One of our local helpers Indra had some trouble at home. His father fell ill for over a month and in all that time he couldn’t work. Contrary to most Western countries, in Bali there is no health insurance for everyone. Because he couldn’t work, he couldn’t earn any money. As a result, he struggled to provide for his family. When VP Bali heard about this we decided to help Indra’s family by bringing basic food supplements such as rice, eggs and meat. These kind of provisions may seem as very small and basic deeds to us, however here in Indonesia, simple supplies as these are already a luxury. Additionally, we also gave money to his father to help with their hospital bills. This way Indra’s family was provided for until his father could get back to work again.

VP Bali tries to help in any way we can. Being part of the community is very important to us. This story about Indra is one of the many examples about the things we do in the local communities. Situations like these are happening a lot in Bali. Sadly a lot of families already struggle to make ends meet without anybody in the family being sick, this and other similar stories do not include the additional (financial) struggle of school expenses for their children.

Generally, the wages in Indonesia are very low. A farmers income is a good example of this. It all depends on how much the farmer has, and if it’s his own land or if he works for someone else.

We took the income of the father of one of our local staff members, Komang as an example: The land was owned by Komang’s grandfather. Together with his brother, Komang’s father worked on their father’s land to provide food and income for their families. When Komang’s grandfather passed away, the land was sold. Komang’s father and her uncle continued working on the land. The land is 28 Are which would usually result in a profit of 4 million rupiah every 4 months for selling the rice. Half of this was going to the owner of the land and the other half was split between the two brothers. The income would be 250.000 IDR a month for the farmer. This is 16,78 euro’s a month. Now if they are lucky they can supplement this income by selling bananas and other extra fruits, vegetables and leaves. They will then end up with an income of 500.000 IDR (€ 33,55) per month. This amount of money is the main provision for an entire family for one month. From this monthly income, school costs will have to be deducted as well.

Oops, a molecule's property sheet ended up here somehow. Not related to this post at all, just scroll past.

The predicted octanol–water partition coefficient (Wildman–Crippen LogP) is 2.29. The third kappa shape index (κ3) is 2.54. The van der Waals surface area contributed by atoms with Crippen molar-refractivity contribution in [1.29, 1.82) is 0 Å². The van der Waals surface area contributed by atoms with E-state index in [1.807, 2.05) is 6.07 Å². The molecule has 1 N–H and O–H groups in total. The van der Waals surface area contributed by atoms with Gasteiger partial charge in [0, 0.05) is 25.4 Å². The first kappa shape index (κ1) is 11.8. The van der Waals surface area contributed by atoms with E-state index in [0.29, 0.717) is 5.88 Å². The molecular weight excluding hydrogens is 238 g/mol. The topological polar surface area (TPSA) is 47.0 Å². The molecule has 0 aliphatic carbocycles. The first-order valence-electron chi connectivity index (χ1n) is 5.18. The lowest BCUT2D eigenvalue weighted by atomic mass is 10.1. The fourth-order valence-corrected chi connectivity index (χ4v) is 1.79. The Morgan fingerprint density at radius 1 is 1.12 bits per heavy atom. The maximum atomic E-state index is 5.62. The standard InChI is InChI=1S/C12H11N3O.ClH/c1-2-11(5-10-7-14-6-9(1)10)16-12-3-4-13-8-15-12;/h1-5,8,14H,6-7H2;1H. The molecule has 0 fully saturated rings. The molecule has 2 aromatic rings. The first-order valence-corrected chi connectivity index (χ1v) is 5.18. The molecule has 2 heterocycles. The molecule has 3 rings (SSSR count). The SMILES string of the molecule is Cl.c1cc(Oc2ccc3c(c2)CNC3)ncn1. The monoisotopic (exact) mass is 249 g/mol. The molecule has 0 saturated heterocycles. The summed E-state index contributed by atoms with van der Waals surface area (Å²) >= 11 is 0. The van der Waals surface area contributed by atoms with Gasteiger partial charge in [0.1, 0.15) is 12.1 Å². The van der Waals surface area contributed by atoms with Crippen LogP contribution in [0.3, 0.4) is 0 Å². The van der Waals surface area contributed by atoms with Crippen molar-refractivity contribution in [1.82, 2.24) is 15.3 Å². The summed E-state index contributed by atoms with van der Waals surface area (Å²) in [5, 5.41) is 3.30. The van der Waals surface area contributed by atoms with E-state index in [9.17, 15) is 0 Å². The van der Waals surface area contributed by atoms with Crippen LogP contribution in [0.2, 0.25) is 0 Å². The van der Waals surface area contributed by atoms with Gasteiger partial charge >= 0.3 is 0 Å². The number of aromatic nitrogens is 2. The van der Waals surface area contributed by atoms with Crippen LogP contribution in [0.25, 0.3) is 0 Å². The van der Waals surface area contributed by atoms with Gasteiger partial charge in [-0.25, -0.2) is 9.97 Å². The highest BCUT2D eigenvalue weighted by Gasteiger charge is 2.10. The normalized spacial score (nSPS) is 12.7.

Even though technically elementary schools are free here in Indonesia, school supplies such as uniforms, materials such as pens, books, papers, exams, etc. are not free of charge. Generally the minimum school costs for one child come down to 150,000 IDR per month. With an unstable income of roughly 500,000 IDR or less, schools become a high expense for the average family of 5 in Bali. Often families have to choose which children to put through school and can only afford to up until a certain age.

You can see how it would be difficult for a lot of parents to put their children through school. As soon as the children are old enough they have to work to supplement their family’s income. This makes it very hard for VP Bali to get their children to come to the English classes. Therefore VP Bali tries to help in any way we can. By offering scholarships, paying for books and other materials, creating jobs for locals and provide many other similar activities and opportunities. This way we hope to gradually get the community to accept us and allow more children to come and follow our classes. Because they live a hard life at home with long days and a lot of work, it’s also important for us to make the learning experience fun and creative. This way, the kids can have fun and be a kid for a while, whilst also learning English. This will give the children a chance for a better future.

We are very happy with the progresses that we are making so far and will keep going to get even more children into our classes. Thanks to your help, this is possible.

Help us make an even bigger change. Be the change you wish to see in the world.